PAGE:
Introduction to Unit 3

Today we’re talking about Unit 3, but before we do that, let’s review what’s due on Tuesday. Post your final Truth-o-meter fact-check as a new post on your WordPress site. That is, do not overwrite the DRAFT post or Post #5; instead, create a new post so that I can see the progress. Remember that if you go to the Writing Center, and you email me your client report, you will get 5 bonus points. The client report is an email you’ll receive after your appointment.

Trackers and nefarious hackers: why we need counter-technologies

Based on your reflections, you left Unit 1 with additional questions about post-truth and what it really means for our future and the future of writing. In Unit 2, you’ve had a lot of experience practicing basic web literacies using fact-checking sites like Snopes, Politifact, and Wikipedia; going upstream for original source material, and assessing credibility by reading sources laterally. Although we dabbled in the reasons why we need such literacies in both units, much more can be said of the kinds of technologies that require these literacies in our post-truth moment and we need to progress from a cynical skepticism to a more agentive stance. In other words, we need to ask critical questions that lead to action. That’s what this 3rd unit is all about.

What phenomena or forces can be explored?

To get us to thinking more specifically about the forces that contribute to post-truth, then, let’s begin by extending from the five post-truth lenses we originally studied in Unit 1:

  1. Demagoguery
  2. Clickbait
  3. Conspiracy theories
  4. Confirmation bias
  5. Algorithms

When I assign your group one of terms from above, I want you to brainstorm a list of technologies that have played a role in the development of that phenomenon. Put the list in this Google Doc. By technologies I mean platforms, machines, networks, code, software, digital or online spaces, and tools that contribute to this post-truth moment.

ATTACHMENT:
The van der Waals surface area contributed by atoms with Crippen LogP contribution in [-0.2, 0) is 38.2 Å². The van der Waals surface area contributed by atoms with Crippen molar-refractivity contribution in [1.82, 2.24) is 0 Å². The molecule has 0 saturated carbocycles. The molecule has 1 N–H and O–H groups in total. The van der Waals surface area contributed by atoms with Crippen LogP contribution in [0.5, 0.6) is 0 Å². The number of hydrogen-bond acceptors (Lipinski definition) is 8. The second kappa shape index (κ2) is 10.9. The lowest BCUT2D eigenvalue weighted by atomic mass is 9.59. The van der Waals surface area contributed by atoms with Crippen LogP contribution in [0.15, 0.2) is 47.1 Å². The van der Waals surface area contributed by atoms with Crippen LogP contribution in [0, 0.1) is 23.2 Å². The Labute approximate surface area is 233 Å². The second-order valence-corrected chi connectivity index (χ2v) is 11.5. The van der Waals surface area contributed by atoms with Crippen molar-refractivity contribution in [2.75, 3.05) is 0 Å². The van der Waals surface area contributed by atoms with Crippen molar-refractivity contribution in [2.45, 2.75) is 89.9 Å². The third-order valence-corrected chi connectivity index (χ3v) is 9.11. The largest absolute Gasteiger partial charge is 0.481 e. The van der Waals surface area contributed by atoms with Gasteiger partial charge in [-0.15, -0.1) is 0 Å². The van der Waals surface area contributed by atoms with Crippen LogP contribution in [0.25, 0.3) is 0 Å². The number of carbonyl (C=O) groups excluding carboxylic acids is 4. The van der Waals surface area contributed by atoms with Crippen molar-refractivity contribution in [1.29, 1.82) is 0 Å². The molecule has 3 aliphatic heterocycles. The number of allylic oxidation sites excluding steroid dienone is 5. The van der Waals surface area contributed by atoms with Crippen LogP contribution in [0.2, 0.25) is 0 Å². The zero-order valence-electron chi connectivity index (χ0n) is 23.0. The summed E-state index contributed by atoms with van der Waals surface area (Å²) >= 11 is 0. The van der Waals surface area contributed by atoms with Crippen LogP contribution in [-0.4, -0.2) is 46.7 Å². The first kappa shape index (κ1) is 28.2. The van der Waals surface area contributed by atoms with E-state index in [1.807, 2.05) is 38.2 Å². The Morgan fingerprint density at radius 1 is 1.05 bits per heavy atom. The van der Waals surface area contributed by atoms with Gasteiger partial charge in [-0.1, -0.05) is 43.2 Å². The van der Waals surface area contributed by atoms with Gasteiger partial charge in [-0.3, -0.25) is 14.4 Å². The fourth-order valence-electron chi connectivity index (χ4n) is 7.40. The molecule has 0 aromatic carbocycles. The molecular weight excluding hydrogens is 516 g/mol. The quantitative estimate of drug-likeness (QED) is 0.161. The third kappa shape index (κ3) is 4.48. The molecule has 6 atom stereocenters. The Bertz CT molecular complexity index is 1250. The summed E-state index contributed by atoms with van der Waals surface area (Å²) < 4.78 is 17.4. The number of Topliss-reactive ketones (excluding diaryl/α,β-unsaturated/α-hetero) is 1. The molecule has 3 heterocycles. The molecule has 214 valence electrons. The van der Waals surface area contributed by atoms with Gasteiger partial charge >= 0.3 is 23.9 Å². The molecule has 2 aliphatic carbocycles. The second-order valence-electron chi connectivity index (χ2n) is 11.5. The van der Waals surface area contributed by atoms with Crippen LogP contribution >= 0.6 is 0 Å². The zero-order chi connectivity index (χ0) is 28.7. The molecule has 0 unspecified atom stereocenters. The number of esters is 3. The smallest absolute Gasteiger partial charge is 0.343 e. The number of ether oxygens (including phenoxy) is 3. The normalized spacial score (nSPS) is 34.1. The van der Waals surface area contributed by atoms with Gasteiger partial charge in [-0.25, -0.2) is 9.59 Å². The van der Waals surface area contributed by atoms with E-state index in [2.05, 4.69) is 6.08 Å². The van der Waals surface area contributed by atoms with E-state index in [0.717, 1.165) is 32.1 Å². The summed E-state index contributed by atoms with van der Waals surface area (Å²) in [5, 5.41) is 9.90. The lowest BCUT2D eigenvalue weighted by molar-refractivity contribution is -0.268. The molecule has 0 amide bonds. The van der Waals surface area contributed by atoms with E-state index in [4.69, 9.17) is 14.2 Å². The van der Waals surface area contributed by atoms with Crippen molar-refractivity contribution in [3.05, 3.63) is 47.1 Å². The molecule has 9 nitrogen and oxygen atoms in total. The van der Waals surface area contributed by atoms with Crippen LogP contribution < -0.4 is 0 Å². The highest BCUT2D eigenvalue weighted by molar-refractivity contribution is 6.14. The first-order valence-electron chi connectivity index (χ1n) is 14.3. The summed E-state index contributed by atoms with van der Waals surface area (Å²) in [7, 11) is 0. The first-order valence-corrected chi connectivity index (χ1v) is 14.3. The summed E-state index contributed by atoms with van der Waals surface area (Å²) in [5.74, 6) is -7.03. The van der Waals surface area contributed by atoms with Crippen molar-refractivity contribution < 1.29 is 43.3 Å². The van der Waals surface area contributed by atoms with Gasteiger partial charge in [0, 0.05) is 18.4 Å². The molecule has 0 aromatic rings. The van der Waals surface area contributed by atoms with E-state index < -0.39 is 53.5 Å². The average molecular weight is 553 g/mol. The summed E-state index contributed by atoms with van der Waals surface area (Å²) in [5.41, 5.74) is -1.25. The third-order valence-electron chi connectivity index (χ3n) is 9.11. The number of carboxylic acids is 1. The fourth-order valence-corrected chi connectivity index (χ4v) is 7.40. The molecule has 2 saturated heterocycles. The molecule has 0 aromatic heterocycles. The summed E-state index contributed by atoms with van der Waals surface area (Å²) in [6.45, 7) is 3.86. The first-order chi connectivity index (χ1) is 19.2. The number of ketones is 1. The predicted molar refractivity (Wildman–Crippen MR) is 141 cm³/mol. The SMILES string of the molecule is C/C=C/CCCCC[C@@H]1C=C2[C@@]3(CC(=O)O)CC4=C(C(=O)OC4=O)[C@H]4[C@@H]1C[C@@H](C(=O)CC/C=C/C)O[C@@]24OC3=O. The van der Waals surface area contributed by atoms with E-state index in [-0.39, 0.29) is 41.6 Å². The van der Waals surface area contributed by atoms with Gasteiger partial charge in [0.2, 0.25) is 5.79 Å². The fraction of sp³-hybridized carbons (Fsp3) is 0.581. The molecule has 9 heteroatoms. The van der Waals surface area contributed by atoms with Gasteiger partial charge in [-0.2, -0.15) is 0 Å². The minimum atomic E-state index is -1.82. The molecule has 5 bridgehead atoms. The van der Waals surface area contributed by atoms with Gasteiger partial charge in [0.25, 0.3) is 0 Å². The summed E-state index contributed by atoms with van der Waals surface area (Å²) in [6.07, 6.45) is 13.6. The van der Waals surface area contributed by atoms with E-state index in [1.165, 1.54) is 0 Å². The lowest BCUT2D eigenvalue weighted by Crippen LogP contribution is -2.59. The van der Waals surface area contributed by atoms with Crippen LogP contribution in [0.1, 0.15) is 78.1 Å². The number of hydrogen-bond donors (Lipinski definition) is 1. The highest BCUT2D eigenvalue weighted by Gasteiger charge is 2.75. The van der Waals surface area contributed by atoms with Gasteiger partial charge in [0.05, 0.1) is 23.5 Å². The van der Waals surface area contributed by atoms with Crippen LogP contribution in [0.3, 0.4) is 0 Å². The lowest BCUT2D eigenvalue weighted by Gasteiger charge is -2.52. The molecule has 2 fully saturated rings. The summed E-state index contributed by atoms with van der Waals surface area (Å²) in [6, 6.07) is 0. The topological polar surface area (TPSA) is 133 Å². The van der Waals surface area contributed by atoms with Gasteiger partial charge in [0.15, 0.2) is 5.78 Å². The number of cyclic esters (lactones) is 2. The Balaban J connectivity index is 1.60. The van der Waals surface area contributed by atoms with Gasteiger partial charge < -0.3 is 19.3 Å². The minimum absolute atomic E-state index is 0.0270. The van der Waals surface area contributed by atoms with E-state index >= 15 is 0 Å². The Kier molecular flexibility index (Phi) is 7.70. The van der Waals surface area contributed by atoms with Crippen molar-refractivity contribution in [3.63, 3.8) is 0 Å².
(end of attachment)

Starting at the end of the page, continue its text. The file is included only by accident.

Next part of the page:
Put another way: we are trying to articulate these concepts by breaking them down or looking at how they happen through tools of mediation. For example, if you’re assigned clickbait, you might list “Facebook economy” as one of these technologies since the Pepples relied on that infrastructure to profit from their fake news on Mad World News. The point is to generate many possible avenues to inquiry. If you’re stuck, you might revisit the daily plan and/or readings from that Unit 1 lesson to develop a bank of additional terms.

Once we share these lists as a large group, you’ll write a brief ¶ about the top 2-3 of these you are interested in and share via this second Google Doc. I’ll do my best to use interests to get you intro groups for Tuesday.

Online discussion

In this unit we move from readers of social media to readers and writers of social media. But which one? I’d like us to discuss which of these you think might work best:

  • Facebook. Private groups that are organized, but require a FB account.
  • Twitter. Public and disorganized, but increasingly used for professional or public discussion
  • Hypothes.is. Private groups that are organized. Already setup, but not widely used, Plus you already know how to use it, which could be good or bad.

Homework for Tuesday, 4/2

  • Publish final Truth-o-meter post on WordPress
  • Read the entry from Wikipedia on Web Brigades.
  • Read “How Unwitting Americans Encountered Russian Operatives Online
  • Watch this video: